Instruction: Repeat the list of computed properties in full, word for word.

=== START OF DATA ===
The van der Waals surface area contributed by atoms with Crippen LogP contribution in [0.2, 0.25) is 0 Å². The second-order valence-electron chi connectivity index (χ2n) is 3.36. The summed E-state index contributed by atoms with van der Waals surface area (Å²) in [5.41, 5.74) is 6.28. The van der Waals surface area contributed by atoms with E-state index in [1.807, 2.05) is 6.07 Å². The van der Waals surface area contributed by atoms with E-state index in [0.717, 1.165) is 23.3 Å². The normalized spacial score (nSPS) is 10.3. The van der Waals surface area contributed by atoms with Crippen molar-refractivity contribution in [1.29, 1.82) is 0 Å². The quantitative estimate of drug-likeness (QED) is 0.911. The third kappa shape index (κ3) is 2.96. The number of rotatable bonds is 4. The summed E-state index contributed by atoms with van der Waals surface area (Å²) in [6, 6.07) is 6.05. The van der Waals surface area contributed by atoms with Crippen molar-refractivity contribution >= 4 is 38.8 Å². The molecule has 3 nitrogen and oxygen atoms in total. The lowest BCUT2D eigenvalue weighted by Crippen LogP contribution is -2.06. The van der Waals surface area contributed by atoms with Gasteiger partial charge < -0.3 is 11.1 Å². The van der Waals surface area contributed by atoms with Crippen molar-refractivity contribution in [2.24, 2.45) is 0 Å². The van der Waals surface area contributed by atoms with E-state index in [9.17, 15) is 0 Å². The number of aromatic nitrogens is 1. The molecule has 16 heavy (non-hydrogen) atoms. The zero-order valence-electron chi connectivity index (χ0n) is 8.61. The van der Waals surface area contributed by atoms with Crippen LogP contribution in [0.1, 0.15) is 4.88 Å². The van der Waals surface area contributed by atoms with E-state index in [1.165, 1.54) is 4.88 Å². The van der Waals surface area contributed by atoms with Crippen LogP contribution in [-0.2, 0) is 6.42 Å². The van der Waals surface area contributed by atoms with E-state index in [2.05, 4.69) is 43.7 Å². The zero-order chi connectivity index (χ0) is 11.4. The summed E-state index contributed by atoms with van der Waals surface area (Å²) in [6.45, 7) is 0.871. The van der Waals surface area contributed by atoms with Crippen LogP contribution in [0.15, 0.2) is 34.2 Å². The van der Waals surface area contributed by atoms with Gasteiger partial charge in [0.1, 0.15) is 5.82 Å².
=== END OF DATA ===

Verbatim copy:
The van der Waals surface area contributed by atoms with Crippen LogP contribution in [0.2, 0.25) is 0 Å². The second-order valence-electron chi connectivity index (χ2n) is 3.36. The summed E-state index contributed by atoms with van der Waals surface area (Å²) in [5.41, 5.74) is 6.28. The van der Waals surface area contributed by atoms with E-state index in [1.807, 2.05) is 6.07 Å². The van der Waals surface area contributed by atoms with E-state index in [0.717, 1.165) is 23.3 Å². The normalized spacial score (nSPS) is 10.3. The van der Waals surface area contributed by atoms with Crippen molar-refractivity contribution in [1.29, 1.82) is 0 Å². The quantitative estimate of drug-likeness (QED) is 0.911. The third kappa shape index (κ3) is 2.96. The number of rotatable bonds is 4. The summed E-state index contributed by atoms with van der Waals surface area (Å²) in [6, 6.07) is 6.05. The van der Waals surface area contributed by atoms with Crippen molar-refractivity contribution >= 4 is 38.8 Å². The molecule has 3 nitrogen and oxygen atoms in total. The lowest BCUT2D eigenvalue weighted by Crippen LogP contribution is -2.06. The van der Waals surface area contributed by atoms with Gasteiger partial charge < -0.3 is 11.1 Å². The van der Waals surface area contributed by atoms with Crippen molar-refractivity contribution in [2.24, 2.45) is 0 Å². The van der Waals surface area contributed by atoms with E-state index in [9.17, 15) is 0 Å². The number of aromatic nitrogens is 1. The molecule has 16 heavy (non-hydrogen) atoms. The zero-order valence-electron chi connectivity index (χ0n) is 8.61. The van der Waals surface area contributed by atoms with Crippen LogP contribution in [0.1, 0.15) is 4.88 Å². The van der Waals surface area contributed by atoms with E-state index in [1.165, 1.54) is 4.88 Å². The van der Waals surface area contributed by atoms with Crippen LogP contribution in [-0.2, 0) is 6.42 Å². The van der Waals surface area contributed by atoms with E-state index in [2.05, 4.69) is 43.7 Å². The zero-order chi connectivity index (χ0) is 11.4. The summed E-state index contributed by atoms with van der Waals surface area (Å²) in [6.45, 7) is 0.871. The van der Waals surface area contributed by atoms with Crippen LogP contribution in [0.15, 0.2) is 34.2 Å². The van der Waals surface area contributed by atoms with Gasteiger partial charge in [0.1, 0.15) is 5.82 Å².